Aim: This study was designed to assess the potential of the continuous erythropoietin receptor activator (C.E.R.A.) to correct anemia at extended administration intervals in erythropoiesis-stimulating agent-naīve patients with chronic kidney disease (CKD) not on dialysis and to determine its optimal starting dose.
Methods: Patients were assigned to subcutaneous C.E.R.A. at 3 doses: 0.15, 0.30 and 0.60 microg/kg/wk. During the first 6 weeks, dose adjustments for efficacy were not permitted in order to assess dose response. Within each of the 3 dose groups, patients were randomized to receive C.E.R.A. QW, Q2W or Q3W; the total dose during the first 6 weeks was the same for a particular dose group across the frequency subgroups. During the next 12 weeks, dose was adjusted according to predefined hemoglobin (Hb) criteria. The primary efficacy parameter was change in Hb over 6 weeks, estimated from regression analysis between baseline and the point at which the patient received a dose change or blood transfusion. It therefore provided an estimate of Hb increase based on starting dose. Other endpoints included Hb response rate (proportion of patients with a Hb increase > 1.0 g/dl on 2 consecutive occasions). A 1-year extension period investigated long term tolerability and efficacy.
Results: A dose-dependent relationship was noted in the mean change in Hb from baseline over 6 weeks (p < 0.0001), independent of administration schedule (p = 0.9201). There was also a significant relationship between Hb change and median serum C.E.R.A. concentration (p < 0.0001). Erythropoietic responses were sustained in all groups with mean changes from baseline in Hb > 1.2 g/dl observed at doses > or = 0.30 microg/kg/wk. Hb response rate increased with increasing dose: 67, 72 and 90% with C.E.R.A. 0.15, 0.30 and 0.60 microg/kg/wk, respectively. Generally, the median Hb response time was faster with increasing dose (89, 43 and 31 days, respectively). Response was unrelated to administration frequency. Stable Hb concentrations were maintained throughout the 1-year extension period. C.E.R.A. was generally well tolerated, and the most common adverse events were hypertension, urinary tract infection and renal failure.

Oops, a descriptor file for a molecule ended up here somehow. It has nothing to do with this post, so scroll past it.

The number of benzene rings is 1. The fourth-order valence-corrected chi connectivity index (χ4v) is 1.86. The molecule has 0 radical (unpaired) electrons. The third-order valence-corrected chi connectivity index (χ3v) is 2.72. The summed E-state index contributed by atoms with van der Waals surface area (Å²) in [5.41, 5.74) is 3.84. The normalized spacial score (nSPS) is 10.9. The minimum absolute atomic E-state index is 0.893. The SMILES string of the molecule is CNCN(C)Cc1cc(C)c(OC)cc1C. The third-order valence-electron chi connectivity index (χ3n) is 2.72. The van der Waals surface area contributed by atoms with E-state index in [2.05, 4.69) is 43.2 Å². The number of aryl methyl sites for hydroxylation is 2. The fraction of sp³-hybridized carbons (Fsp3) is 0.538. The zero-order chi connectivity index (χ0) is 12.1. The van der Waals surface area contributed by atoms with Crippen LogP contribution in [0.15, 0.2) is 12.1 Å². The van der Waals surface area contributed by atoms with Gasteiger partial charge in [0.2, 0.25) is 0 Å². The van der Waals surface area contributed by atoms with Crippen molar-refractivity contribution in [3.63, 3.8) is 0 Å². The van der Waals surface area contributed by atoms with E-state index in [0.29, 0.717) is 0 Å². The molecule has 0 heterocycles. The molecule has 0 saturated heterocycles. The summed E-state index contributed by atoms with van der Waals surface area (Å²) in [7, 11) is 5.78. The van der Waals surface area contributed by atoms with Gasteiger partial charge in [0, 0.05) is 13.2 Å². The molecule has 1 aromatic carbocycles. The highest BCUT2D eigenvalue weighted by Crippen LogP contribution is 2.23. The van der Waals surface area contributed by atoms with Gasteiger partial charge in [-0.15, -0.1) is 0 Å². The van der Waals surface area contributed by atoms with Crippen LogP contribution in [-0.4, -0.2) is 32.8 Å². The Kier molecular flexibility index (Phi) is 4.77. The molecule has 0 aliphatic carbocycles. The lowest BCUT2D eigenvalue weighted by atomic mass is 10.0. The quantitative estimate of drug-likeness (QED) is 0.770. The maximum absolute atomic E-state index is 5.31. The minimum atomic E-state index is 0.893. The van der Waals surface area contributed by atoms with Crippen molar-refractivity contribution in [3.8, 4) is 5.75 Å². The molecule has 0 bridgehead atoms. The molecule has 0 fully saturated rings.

Conclusions: C.E.R.A. corrected anemia and maintained sustained and stable control of Hb over 1 year. These results suggest that 0.60 microg/kg subcutaneous C.E.R.A. given twice monthly is a suitable starting dose for further investigation in Phase III studies in patients with CKD not on dialysis.